Many people believe investing is
an activity shrouded in mystery, requiring intricate
knowledge of arcane financial matters, plus a
lot of luck. Some become so intimidated at the
prospect of investing -- even in mutual funds
-- that they hire outside help.
Early this month the Investment Company Institute came out with a survey, "Mutual fund investors rely on professional advice," that underscores the apparent enigma of fund selection. Its revelation: Roughly half of shareholders with mutual funds outside of the workplace have relied on professional advisers for assistance in purchasing funds.
Too bad for them.
Let's get something straight. The ICI's stated mission is to advance the interests of investment firms, and investment firms are primarily interested in getting assets. Financial advisers play a key role in attracting assets. So the survey is a back massage for financial advisers. It's also a blatant effort to reinforce the idea that the average person is helpless without an adviser's assistance.
||Don't hire help; help yourself:
Don't get me wrong. Financial advisers offer valuable services
for those who need help with financial planning
or managing assets in retirement or complex tax
or estate planning issues -- as the ICI survey
states. But help with selecting funds? You don't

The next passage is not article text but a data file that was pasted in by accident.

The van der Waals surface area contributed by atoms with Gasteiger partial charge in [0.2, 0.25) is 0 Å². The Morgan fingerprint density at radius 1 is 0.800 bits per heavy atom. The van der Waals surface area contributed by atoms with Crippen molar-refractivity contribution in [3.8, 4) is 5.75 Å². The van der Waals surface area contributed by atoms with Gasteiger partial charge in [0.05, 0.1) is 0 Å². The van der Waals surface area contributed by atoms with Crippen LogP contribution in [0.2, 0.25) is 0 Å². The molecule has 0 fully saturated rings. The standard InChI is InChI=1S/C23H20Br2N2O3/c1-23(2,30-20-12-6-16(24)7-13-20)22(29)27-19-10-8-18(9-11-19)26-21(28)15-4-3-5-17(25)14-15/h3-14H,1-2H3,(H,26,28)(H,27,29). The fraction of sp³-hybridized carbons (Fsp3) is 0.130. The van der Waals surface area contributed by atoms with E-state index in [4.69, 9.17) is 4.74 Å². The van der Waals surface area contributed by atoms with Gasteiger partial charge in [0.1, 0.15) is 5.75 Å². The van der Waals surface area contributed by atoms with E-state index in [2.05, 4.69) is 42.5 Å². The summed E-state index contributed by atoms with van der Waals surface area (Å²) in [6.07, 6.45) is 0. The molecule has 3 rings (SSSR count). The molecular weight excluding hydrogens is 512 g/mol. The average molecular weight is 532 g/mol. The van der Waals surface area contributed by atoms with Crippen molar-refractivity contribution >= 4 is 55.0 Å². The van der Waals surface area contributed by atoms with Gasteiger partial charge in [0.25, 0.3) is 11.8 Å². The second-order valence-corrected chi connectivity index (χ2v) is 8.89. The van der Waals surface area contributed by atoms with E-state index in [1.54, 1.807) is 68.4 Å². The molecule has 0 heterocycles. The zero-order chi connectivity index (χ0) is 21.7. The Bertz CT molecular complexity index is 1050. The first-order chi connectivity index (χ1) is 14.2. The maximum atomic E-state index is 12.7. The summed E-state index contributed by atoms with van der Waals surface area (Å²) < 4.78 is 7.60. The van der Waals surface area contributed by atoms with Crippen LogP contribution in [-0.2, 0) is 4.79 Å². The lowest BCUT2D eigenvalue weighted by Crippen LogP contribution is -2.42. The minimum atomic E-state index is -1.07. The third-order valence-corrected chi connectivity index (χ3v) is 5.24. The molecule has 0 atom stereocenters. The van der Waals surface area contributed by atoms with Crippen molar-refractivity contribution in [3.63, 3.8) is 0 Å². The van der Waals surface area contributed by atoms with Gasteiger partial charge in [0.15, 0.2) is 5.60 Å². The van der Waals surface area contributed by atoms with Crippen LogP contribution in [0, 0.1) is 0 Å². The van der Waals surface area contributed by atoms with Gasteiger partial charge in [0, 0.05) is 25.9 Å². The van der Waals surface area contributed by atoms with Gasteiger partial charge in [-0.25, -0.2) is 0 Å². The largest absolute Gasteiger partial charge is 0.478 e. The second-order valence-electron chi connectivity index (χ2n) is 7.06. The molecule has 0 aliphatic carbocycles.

need to pay an adviser to help you find funds.
In fact, studies show it could be detrimental
to do so.
One study that I wrote about last
December revealed that between 1996 and 2002,
the weighted-average returns for equity funds
sold by advisers to individuals were 2.9 percent
per year on average, while do-it-yourself
investors earned 6.6 percent per year with
funds they bought on their own. That's a huge
margin of superiority over the so-called experts.
You can do better, too
John C. Bogle, founder of Vanguard Group and author of several investing books, makes the point that financial "helpers" are like vampires that suck the lifeblood from fund returns. He doesn't use that particular imagery, but that's what he means.
"Yes, after the costs of financial intermediation -- all those brokerage commissions, portfolio transaction costs and fund operating expenses; all those investment management fees; all those advertising dollars and all those marketing schemes; and all those legal costs and custodial fees that we pay, day after day and year after year -- beating the market is inevitably a game for losers," he says in his latest mini-tome, "The Little Book of Common Sense Investing."
Financial croupiers, he calls these intermediaries.
"Indeed, when we add the costs
of ... self-help investment books into the equation,
it becomes even more of a loser's game."